Pacific Coast

The amazing thing about the West Coast is that it is still mostly wild, open, and astoundingly beautiful country, where you can drive for miles and miles and have the scenery all to yourself.

Santa Cruz

The popular beach resort and college town of Santa Cruz (pop. 55,600) sits at the north end of Monterey Bay, a 90-minute drive from San Francisco, at the foot of a 3,000-foot-high ridge of mountains. It’s best known for its Boardwalk amusement park, which holds the oldest surviving wooden roller coaster on the West Coast, and for the large University of California campus in the redwoods above. The city was named by Spanish explorer Gaspar de Portolá and shares the name Santa Cruz (“holy cross” in Spanish) with the ill-fated mission settlement begun here in 1777. Modern Santa Cruz was all but leveled by an earthquake in 1989 but has since recovered its stature as one of the more diverting stops on the California coast.

The downtown area lies a mile inland, so from Hwy-1 follow the many signs pointing visitors toward the wharf and the beach, where plentiful parking is available. Walk, rent a bike, or drive along the coastal Cliff Drive to the world’s first Surfing Museum (701 W Cliff Dr., in summer Wed.-Mon. 10am-5pm, the rest of the year Thurs.-Mon. noon-4pm, donations), which is packed with giant old redwood boards and newer high-tech cutters, as well as odds and ends tracing the development of West Coast surfing. Housed in an old lighthouse, it overlooks one of the state’s prime surfing spots, Steamer Lane, named for the steamships that once brought day-tripping San Franciscans to the wharf.

A large part of the Santa Cruz economy still depends upon visitors, and there are plenty of cafés, restaurants, and accommodation options to choose from. Eating and drinking places congregate east of Hwy-1 along Front Street and Pacific Avenue in downtown Santa Cruz, which has a number of engaging, somewhat countercultural book and record shops along with cafés like Zoccoli’s (1534 Pacific Ave., 831/423-1711), which has great soups and sandwiches. The best burgers, veggie burgers, and fries are a block west of Pacific at Jack’s Hamburgers (202 Lincoln St., 831/423-4421). More good veggie food can be had at the Saturn Café (145 Laurel St., 831/429-8505), while the stylish Soif (105 Walnut Ave., 831/423-2020) has fine wines and tasty tapas-like treats.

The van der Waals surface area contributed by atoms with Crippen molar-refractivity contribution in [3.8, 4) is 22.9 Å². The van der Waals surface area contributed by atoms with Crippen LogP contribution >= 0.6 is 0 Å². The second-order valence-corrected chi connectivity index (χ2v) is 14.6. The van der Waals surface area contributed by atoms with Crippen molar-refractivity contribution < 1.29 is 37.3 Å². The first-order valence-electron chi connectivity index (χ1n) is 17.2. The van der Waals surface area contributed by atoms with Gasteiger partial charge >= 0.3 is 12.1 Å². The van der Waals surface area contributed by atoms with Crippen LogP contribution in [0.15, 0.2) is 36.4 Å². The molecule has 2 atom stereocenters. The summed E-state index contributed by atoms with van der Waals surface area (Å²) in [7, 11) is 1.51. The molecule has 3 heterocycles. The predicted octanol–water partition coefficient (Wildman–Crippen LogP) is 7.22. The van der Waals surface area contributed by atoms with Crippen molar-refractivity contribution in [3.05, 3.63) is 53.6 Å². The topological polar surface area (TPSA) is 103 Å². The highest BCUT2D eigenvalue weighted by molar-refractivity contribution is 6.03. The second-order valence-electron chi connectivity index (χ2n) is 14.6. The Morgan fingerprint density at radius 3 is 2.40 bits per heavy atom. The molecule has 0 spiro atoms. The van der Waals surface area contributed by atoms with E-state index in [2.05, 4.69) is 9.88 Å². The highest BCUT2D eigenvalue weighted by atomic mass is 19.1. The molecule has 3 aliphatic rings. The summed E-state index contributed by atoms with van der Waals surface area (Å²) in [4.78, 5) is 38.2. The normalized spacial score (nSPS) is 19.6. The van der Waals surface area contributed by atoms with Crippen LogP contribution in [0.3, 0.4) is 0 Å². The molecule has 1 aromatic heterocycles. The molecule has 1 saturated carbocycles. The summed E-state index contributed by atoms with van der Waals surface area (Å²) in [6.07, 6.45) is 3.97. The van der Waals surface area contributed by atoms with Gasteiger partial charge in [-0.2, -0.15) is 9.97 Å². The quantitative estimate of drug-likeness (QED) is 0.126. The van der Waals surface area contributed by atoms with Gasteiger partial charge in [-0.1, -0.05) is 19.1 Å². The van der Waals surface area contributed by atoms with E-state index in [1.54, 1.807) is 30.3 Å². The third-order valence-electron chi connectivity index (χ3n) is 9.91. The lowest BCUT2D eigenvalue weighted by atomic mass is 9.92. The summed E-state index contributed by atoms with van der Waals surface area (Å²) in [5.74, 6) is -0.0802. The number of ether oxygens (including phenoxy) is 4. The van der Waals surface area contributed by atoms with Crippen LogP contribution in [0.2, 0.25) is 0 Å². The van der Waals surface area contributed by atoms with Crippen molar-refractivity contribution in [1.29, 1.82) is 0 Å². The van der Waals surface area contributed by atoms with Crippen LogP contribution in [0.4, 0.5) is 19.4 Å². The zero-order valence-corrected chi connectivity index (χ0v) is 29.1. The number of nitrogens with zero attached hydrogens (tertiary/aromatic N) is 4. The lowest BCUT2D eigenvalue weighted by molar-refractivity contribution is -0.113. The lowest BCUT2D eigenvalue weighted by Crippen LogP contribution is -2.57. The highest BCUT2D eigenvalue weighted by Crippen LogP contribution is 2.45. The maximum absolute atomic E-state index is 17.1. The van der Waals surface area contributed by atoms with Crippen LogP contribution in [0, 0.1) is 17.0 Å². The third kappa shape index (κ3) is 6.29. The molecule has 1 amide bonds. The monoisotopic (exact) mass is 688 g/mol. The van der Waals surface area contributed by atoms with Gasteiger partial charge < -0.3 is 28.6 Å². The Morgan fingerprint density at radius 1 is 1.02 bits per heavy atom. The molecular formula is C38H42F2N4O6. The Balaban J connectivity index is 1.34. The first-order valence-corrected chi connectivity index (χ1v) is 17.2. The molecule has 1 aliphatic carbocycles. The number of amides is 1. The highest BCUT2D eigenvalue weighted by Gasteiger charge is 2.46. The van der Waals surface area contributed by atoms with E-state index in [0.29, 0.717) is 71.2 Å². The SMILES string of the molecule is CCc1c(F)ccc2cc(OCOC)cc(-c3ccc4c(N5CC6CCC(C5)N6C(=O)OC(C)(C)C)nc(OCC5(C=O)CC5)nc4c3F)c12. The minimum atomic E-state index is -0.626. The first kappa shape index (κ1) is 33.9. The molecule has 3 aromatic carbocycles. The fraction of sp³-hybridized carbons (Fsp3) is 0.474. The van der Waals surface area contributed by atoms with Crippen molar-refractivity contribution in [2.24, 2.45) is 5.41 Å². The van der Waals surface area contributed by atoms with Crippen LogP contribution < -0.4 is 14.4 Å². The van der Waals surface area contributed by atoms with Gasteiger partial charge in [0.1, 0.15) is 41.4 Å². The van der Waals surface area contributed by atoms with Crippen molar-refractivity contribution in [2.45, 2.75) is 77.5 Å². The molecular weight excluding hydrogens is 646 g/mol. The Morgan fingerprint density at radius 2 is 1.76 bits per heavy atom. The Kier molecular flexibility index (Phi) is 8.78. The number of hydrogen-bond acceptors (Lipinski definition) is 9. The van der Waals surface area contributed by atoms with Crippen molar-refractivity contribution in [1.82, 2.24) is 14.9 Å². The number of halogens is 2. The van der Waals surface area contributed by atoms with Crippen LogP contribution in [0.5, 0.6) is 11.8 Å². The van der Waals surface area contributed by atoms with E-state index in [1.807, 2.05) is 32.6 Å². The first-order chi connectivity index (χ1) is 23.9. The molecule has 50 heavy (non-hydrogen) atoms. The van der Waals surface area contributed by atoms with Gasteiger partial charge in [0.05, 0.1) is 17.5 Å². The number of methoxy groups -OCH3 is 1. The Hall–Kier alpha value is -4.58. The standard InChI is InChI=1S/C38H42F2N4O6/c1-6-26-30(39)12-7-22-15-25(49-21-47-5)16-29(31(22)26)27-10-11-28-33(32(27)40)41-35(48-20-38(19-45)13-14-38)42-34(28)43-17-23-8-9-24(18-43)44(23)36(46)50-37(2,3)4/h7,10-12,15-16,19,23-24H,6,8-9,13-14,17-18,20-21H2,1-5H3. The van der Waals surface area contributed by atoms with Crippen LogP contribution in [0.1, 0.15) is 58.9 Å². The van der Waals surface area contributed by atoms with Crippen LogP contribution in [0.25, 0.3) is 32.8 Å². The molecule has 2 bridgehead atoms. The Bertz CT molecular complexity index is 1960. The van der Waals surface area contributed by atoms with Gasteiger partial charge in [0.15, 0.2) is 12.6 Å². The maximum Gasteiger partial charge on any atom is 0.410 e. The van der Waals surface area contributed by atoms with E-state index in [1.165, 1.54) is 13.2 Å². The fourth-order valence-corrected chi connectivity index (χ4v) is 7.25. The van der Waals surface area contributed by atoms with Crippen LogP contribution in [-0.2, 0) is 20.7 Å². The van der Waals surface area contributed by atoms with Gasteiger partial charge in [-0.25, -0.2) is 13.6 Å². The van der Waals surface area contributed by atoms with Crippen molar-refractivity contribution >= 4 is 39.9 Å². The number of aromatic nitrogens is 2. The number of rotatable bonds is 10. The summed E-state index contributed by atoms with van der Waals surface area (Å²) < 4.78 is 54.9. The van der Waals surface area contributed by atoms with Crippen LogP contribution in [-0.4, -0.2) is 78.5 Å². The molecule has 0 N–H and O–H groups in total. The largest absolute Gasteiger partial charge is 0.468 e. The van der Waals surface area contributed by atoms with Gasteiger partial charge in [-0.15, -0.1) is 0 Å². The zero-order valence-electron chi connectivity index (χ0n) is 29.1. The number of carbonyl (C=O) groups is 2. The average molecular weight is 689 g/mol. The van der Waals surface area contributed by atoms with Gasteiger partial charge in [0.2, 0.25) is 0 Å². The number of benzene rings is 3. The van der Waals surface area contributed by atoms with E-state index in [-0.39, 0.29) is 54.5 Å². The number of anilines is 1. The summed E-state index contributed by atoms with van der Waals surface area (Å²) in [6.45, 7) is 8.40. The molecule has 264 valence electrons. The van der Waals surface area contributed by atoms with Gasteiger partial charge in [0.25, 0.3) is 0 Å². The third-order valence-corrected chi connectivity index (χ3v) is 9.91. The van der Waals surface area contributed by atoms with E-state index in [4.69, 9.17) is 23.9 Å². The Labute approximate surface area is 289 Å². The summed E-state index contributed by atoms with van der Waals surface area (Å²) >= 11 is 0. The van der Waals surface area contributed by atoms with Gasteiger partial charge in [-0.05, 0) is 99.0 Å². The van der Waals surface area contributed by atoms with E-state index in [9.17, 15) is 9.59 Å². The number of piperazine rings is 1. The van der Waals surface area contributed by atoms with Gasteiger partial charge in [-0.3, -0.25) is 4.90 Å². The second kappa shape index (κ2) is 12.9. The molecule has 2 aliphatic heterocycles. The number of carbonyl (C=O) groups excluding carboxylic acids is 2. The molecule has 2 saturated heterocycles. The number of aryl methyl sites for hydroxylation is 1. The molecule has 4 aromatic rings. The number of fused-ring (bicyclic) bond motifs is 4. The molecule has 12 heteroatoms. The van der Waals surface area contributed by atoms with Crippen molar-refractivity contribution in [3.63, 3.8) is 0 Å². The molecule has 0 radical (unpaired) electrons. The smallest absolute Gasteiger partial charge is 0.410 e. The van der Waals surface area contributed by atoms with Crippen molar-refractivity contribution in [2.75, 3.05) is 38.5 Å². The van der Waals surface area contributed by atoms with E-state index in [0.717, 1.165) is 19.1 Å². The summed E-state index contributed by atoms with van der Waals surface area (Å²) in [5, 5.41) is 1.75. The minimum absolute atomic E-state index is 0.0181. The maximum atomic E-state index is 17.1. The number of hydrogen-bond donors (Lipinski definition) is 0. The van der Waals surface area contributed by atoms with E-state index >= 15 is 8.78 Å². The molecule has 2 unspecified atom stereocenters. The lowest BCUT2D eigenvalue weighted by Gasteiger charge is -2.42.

Motels line Hwy-1, and some nice-looking Victorian-era B&Bs stand atop Beach Hill, between the Boardwalk and downtown, where the Seaway Inn (176 W. Cliff Dr., 831/471-9004, $90 and up) is nice, clean, and reasonably priced. You can also avail yourself of the HI-Santa Cruz Hostel (321 Main St., 831/423-8304, dorm beds less than $30) in an immaculate 1870s cottage. Among the many nice B&Bs is the rustic Babbling Brook Inn (1025 Laurel St., 831/427-2437 or 800/866-1131, $190 and up).

Map of Pacific Coast through San Francisco.

Map of Pacific Coast through San Francisco.

Travel map of Santa Cruz and Vicinity

Santa Cruz and Vicinity

Travel map of Downtown Santa Cruz

Downtown Santa Cruz

Santa Cruz Surfing Museum (701 West Cliff Dr.)
Zoccoli’s (1534 Pacific Ave.)
Jack’s Hamburgers (202 Lincoln St.)
Saturn Café (145 Laurel St.)
Soif (105 Walnut Ave.)
Seaway Inn (176 W. Cliff Dr.)
HI – Santa Cruz Hostel (321 Main St.)
Babbling Brook Inn (1025 Laurel St.)